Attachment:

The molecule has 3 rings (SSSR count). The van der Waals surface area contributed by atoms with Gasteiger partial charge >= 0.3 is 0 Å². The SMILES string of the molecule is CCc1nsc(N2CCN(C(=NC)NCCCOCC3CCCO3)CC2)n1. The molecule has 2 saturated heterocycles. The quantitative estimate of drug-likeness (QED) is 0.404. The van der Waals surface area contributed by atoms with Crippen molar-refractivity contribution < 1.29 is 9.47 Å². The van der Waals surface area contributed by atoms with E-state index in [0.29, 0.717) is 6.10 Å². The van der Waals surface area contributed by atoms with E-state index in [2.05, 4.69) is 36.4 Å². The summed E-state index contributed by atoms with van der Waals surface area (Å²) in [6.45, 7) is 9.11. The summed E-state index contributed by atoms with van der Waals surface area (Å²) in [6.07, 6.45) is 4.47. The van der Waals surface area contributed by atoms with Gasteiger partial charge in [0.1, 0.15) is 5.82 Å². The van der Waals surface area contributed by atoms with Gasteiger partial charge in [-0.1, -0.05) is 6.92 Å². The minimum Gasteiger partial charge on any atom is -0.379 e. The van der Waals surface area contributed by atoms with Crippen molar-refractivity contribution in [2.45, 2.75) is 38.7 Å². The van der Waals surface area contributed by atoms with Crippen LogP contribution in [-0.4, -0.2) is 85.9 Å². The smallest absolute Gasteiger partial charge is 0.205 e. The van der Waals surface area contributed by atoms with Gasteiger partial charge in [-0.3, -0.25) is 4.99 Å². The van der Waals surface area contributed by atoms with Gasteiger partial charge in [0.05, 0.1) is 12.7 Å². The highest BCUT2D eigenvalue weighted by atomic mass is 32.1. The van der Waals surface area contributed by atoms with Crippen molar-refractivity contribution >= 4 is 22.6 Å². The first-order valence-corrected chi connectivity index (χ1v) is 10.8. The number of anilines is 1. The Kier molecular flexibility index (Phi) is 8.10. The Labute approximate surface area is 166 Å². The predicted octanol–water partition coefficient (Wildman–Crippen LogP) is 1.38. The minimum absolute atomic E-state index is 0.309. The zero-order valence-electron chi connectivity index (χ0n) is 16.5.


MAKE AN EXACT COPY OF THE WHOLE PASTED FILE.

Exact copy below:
The molecule has 3 rings (SSSR count). The van der Waals surface area contributed by atoms with Gasteiger partial charge >= 0.3 is 0 Å². The SMILES string of the molecule is CCc1nsc(N2CCN(C(=NC)NCCCOCC3CCCO3)CC2)n1. The molecule has 2 saturated heterocycles. The quantitative estimate of drug-likeness (QED) is 0.404. The van der Waals surface area contributed by atoms with Crippen molar-refractivity contribution < 1.29 is 9.47 Å². The van der Waals surface area contributed by atoms with E-state index in [0.29, 0.717) is 6.10 Å². The van der Waals surface area contributed by atoms with E-state index in [2.05, 4.69) is 36.4 Å². The summed E-state index contributed by atoms with van der Waals surface area (Å²) in [6.45, 7) is 9.11. The summed E-state index contributed by atoms with van der Waals surface area (Å²) in [6.07, 6.45) is 4.47. The van der Waals surface area contributed by atoms with Gasteiger partial charge in [0.1, 0.15) is 5.82 Å². The van der Waals surface area contributed by atoms with Gasteiger partial charge in [-0.1, -0.05) is 6.92 Å². The minimum Gasteiger partial charge on any atom is -0.379 e. The van der Waals surface area contributed by atoms with Crippen molar-refractivity contribution in [2.45, 2.75) is 38.7 Å². The van der Waals surface area contributed by atoms with Crippen LogP contribution in [-0.4, -0.2) is 85.9 Å². The smallest absolute Gasteiger partial charge is 0.205 e. The van der Waals surface area contributed by atoms with Gasteiger partial charge in [-0.3, -0.25) is 4.99 Å². The van der Waals surface area contributed by atoms with Gasteiger partial charge in [0.05, 0.1) is 12.7 Å². The highest BCUT2D eigenvalue weighted by atomic mass is 32.1. The van der Waals surface area contributed by atoms with Crippen molar-refractivity contribution >= 4 is 22.6 Å². The first-order valence-corrected chi connectivity index (χ1v) is 10.8. The number of anilines is 1. The Kier molecular flexibility index (Phi) is 8.10. The Labute approximate surface area is 166 Å². The predicted octanol–water partition coefficient (Wildman–Crippen LogP) is 1.38. The minimum absolute atomic E-state index is 0.309. The zero-order valence-electron chi connectivity index (χ0n) is 16.5.